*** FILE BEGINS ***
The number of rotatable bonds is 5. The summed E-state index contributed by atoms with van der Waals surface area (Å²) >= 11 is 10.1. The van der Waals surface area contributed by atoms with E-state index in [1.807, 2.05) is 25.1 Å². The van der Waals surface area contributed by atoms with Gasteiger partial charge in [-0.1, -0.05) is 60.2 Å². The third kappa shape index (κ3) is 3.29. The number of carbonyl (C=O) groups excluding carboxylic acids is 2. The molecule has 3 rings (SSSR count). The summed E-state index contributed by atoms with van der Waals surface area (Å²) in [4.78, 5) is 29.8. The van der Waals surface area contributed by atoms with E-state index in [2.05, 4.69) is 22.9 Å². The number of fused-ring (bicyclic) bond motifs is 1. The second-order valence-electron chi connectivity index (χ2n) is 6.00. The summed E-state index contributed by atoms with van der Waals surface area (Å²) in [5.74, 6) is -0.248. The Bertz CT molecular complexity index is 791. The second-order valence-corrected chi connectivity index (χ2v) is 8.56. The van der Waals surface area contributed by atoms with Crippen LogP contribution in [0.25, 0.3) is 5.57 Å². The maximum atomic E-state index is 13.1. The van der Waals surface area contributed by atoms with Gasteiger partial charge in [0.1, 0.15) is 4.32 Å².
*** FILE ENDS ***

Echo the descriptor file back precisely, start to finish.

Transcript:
The number of rotatable bonds is 5. The summed E-state index contributed by atoms with van der Waals surface area (Å²) >= 11 is 10.1. The van der Waals surface area contributed by atoms with E-state index in [1.807, 2.05) is 25.1 Å². The van der Waals surface area contributed by atoms with Gasteiger partial charge in [-0.1, -0.05) is 60.2 Å². The third kappa shape index (κ3) is 3.29. The number of carbonyl (C=O) groups excluding carboxylic acids is 2. The molecule has 3 rings (SSSR count). The summed E-state index contributed by atoms with van der Waals surface area (Å²) in [4.78, 5) is 29.8. The van der Waals surface area contributed by atoms with E-state index in [2.05, 4.69) is 22.9 Å². The number of fused-ring (bicyclic) bond motifs is 1. The second-order valence-electron chi connectivity index (χ2n) is 6.00. The summed E-state index contributed by atoms with van der Waals surface area (Å²) in [5.74, 6) is -0.248. The Bertz CT molecular complexity index is 791. The second-order valence-corrected chi connectivity index (χ2v) is 8.56. The van der Waals surface area contributed by atoms with Crippen LogP contribution in [0.25, 0.3) is 5.57 Å². The maximum atomic E-state index is 13.1. The van der Waals surface area contributed by atoms with Gasteiger partial charge in [0.1, 0.15) is 4.32 Å².